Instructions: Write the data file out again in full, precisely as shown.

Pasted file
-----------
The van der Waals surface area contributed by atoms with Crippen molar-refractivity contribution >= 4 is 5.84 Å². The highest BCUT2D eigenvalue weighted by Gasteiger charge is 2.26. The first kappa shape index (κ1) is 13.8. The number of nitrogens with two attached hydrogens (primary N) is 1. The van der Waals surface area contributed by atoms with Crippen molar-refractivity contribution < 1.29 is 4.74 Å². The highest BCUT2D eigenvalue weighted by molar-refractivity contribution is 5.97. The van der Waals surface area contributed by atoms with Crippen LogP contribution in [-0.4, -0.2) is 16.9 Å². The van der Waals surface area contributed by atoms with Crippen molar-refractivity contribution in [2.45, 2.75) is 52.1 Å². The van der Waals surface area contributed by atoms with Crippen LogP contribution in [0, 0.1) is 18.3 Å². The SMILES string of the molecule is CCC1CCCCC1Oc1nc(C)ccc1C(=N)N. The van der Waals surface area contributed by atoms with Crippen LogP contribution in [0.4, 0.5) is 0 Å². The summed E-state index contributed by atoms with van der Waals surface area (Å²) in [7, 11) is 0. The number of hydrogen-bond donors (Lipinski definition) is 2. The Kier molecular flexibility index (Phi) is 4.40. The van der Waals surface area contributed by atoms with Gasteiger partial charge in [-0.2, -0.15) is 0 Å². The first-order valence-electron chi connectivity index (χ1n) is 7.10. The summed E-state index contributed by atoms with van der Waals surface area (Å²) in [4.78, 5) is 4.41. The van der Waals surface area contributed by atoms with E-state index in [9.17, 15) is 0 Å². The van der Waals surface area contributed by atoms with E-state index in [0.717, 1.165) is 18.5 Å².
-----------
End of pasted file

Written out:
The van der Waals surface area contributed by atoms with Crippen molar-refractivity contribution >= 4 is 5.84 Å². The highest BCUT2D eigenvalue weighted by Gasteiger charge is 2.26. The first kappa shape index (κ1) is 13.8. The number of nitrogens with two attached hydrogens (primary N) is 1. The van der Waals surface area contributed by atoms with Crippen molar-refractivity contribution < 1.29 is 4.74 Å². The highest BCUT2D eigenvalue weighted by molar-refractivity contribution is 5.97. The van der Waals surface area contributed by atoms with Crippen LogP contribution in [-0.4, -0.2) is 16.9 Å². The van der Waals surface area contributed by atoms with Crippen molar-refractivity contribution in [2.45, 2.75) is 52.1 Å². The van der Waals surface area contributed by atoms with Crippen LogP contribution in [0, 0.1) is 18.3 Å². The SMILES string of the molecule is CCC1CCCCC1Oc1nc(C)ccc1C(=N)N. The van der Waals surface area contributed by atoms with Crippen LogP contribution in [0.4, 0.5) is 0 Å². The summed E-state index contributed by atoms with van der Waals surface area (Å²) in [7, 11) is 0. The number of hydrogen-bond donors (Lipinski definition) is 2. The Kier molecular flexibility index (Phi) is 4.40. The van der Waals surface area contributed by atoms with Gasteiger partial charge in [-0.2, -0.15) is 0 Å². The first-order valence-electron chi connectivity index (χ1n) is 7.10. The summed E-state index contributed by atoms with van der Waals surface area (Å²) in [4.78, 5) is 4.41. The van der Waals surface area contributed by atoms with E-state index in [9.17, 15) is 0 Å². The van der Waals surface area contributed by atoms with E-state index in [0.717, 1.165) is 18.5 Å².